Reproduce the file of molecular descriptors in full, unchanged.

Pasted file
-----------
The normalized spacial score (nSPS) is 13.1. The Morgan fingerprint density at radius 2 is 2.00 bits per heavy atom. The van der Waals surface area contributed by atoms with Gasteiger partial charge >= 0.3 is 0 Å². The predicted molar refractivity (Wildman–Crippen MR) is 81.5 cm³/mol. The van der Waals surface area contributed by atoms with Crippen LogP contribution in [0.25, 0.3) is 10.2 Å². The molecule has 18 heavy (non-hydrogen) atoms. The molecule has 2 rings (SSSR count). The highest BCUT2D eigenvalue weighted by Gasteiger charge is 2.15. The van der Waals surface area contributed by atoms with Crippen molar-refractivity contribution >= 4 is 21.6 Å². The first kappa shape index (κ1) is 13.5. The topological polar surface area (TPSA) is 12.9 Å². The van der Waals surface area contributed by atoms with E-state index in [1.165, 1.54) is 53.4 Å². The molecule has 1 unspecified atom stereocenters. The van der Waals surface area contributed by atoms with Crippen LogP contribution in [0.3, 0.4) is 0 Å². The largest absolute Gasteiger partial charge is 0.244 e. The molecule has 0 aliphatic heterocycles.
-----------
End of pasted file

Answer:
The normalized spacial score (nSPS) is 13.1. The Morgan fingerprint density at radius 2 is 2.00 bits per heavy atom. The van der Waals surface area contributed by atoms with Gasteiger partial charge >= 0.3 is 0 Å². The predicted molar refractivity (Wildman–Crippen MR) is 81.5 cm³/mol. The van der Waals surface area contributed by atoms with Crippen LogP contribution in [0.25, 0.3) is 10.2 Å². The molecule has 18 heavy (non-hydrogen) atoms. The molecule has 2 rings (SSSR count). The highest BCUT2D eigenvalue weighted by Gasteiger charge is 2.15. The van der Waals surface area contributed by atoms with Crippen molar-refractivity contribution >= 4 is 21.6 Å². The first kappa shape index (κ1) is 13.5. The topological polar surface area (TPSA) is 12.9 Å². The van der Waals surface area contributed by atoms with E-state index in [1.165, 1.54) is 53.4 Å². The molecule has 1 unspecified atom stereocenters. The van der Waals surface area contributed by atoms with Crippen LogP contribution in [0.3, 0.4) is 0 Å². The largest absolute Gasteiger partial charge is 0.244 e. The molecule has 0 aliphatic heterocycles.